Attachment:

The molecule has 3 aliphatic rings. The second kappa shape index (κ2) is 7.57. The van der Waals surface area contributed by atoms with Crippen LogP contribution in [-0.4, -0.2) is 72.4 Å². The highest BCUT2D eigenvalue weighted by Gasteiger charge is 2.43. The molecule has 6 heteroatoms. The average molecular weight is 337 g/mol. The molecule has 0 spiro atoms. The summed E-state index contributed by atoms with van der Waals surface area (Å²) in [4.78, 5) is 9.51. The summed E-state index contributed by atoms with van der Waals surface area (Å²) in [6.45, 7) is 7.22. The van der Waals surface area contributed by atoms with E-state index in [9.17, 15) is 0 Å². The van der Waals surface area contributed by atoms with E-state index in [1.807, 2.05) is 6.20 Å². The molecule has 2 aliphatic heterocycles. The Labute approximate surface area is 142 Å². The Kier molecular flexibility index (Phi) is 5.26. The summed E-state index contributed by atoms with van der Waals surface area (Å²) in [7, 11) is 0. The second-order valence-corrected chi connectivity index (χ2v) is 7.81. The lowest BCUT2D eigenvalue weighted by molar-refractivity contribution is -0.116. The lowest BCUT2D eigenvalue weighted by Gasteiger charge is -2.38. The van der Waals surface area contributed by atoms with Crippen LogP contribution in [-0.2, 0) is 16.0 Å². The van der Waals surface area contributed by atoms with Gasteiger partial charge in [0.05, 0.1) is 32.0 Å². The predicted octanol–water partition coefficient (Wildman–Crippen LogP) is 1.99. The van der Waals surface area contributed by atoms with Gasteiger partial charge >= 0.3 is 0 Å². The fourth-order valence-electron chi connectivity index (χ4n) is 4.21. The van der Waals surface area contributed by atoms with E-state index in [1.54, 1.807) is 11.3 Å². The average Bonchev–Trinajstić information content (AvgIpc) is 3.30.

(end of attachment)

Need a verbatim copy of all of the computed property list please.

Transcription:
The molecule has 3 aliphatic rings. The second kappa shape index (κ2) is 7.57. The van der Waals surface area contributed by atoms with Crippen LogP contribution in [-0.4, -0.2) is 72.4 Å². The highest BCUT2D eigenvalue weighted by Gasteiger charge is 2.43. The molecule has 6 heteroatoms. The average molecular weight is 337 g/mol. The molecule has 0 spiro atoms. The summed E-state index contributed by atoms with van der Waals surface area (Å²) in [4.78, 5) is 9.51. The summed E-state index contributed by atoms with van der Waals surface area (Å²) in [6.45, 7) is 7.22. The van der Waals surface area contributed by atoms with E-state index in [9.17, 15) is 0 Å². The van der Waals surface area contributed by atoms with E-state index in [1.807, 2.05) is 6.20 Å². The molecule has 2 aliphatic heterocycles. The Labute approximate surface area is 142 Å². The Kier molecular flexibility index (Phi) is 5.26. The summed E-state index contributed by atoms with van der Waals surface area (Å²) in [7, 11) is 0. The second-order valence-corrected chi connectivity index (χ2v) is 7.81. The lowest BCUT2D eigenvalue weighted by molar-refractivity contribution is -0.116. The lowest BCUT2D eigenvalue weighted by Gasteiger charge is -2.38. The van der Waals surface area contributed by atoms with Crippen LogP contribution in [-0.2, 0) is 16.0 Å². The van der Waals surface area contributed by atoms with Gasteiger partial charge in [0.05, 0.1) is 32.0 Å². The predicted octanol–water partition coefficient (Wildman–Crippen LogP) is 1.99. The van der Waals surface area contributed by atoms with Gasteiger partial charge >= 0.3 is 0 Å². The fourth-order valence-electron chi connectivity index (χ4n) is 4.21. The van der Waals surface area contributed by atoms with E-state index in [1.54, 1.807) is 11.3 Å². The average Bonchev–Trinajstić information content (AvgIpc) is 3.30.